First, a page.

Hence the temptation of consulting: clear benefit to myself (increased skills), my household (increased safety), and the team (increased capabilities), and possible benefit for tens of thousands of people.
And it’s also tempting to procrastinate the questions, focusing on easy answers like consulting and writing and geeking out about Emacs. They might be the sort of questions that resolve themselves, as my responsibilities and interests evolve. They might be the sort of questions that are easier to answer with more experience and skill. I’ve been reading about how the reasonable economic principle of ignoring sunk costs and focusing on marginal costs can bias established companies towards sticking with what they know, and it occurs to me that people are quite similar in this regard; the smooth groove of habit or expertise can be a rut that’s hard to get out of.
Hmm. I notice that some of the oddness comes from looking at leisure as work, as something to improve – to do more efficiently or more effectively. (This reminds me of this Yiddish saying: “Sleep faster, we need the pillows.”) If I want to, I can accept this attitude, managing myself with projects and timelines. But I’m curious about leisure as leisure, the thoughts you can think when you are unhurried. At the same time, there is this fear of being a slacker – the indolence of a couch potato or the isolation of an ivory tower.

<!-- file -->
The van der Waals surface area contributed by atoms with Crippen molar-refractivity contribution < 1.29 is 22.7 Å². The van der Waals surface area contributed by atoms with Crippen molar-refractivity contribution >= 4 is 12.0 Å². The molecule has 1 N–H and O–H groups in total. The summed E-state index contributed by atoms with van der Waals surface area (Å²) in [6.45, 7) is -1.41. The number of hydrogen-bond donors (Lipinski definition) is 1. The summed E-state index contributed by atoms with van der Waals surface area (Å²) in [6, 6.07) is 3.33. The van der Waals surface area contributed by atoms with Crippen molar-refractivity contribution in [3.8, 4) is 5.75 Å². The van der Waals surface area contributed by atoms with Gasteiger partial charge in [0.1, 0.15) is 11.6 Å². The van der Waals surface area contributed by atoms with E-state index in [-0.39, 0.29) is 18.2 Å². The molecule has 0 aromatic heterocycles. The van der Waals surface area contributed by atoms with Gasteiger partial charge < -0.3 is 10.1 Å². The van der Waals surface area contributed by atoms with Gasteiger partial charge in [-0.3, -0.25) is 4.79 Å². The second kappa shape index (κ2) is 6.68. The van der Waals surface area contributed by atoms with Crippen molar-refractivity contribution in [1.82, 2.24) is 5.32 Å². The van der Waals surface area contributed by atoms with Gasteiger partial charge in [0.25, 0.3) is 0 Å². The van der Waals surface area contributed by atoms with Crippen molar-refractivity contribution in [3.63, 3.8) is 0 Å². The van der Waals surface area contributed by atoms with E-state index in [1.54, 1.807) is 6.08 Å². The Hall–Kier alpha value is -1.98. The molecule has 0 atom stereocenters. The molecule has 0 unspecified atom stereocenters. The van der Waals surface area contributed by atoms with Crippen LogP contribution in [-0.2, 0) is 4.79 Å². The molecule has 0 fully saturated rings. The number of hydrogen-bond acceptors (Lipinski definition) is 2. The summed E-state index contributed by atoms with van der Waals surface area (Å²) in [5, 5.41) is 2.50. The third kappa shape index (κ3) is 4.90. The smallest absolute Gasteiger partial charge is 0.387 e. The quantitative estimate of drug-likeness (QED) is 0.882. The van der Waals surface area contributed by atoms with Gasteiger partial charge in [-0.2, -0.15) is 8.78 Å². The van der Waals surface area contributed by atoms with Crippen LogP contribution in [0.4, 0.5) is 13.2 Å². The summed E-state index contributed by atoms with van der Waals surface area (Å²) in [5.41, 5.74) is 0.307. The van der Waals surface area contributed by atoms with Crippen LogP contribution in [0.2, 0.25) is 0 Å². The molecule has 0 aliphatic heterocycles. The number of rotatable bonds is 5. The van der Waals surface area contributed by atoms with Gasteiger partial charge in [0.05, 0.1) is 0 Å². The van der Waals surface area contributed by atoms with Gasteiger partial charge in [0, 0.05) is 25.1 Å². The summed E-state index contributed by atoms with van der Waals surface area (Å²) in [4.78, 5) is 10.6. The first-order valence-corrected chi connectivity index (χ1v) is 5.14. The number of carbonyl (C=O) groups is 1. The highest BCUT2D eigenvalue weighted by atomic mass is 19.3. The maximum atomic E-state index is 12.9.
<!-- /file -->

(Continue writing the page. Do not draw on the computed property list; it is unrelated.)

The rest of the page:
So, something about people who set aside space for leisure, didn’t treat it like work, and yet accomplished useful things. This forces me to confront my definition of “useful.” What do I mean? An effect that lives beyond them. One could argue that spending time with friends or family can have diffuse results that outlive you, but I think I want something else in addition to that. Maybe to add to what we know.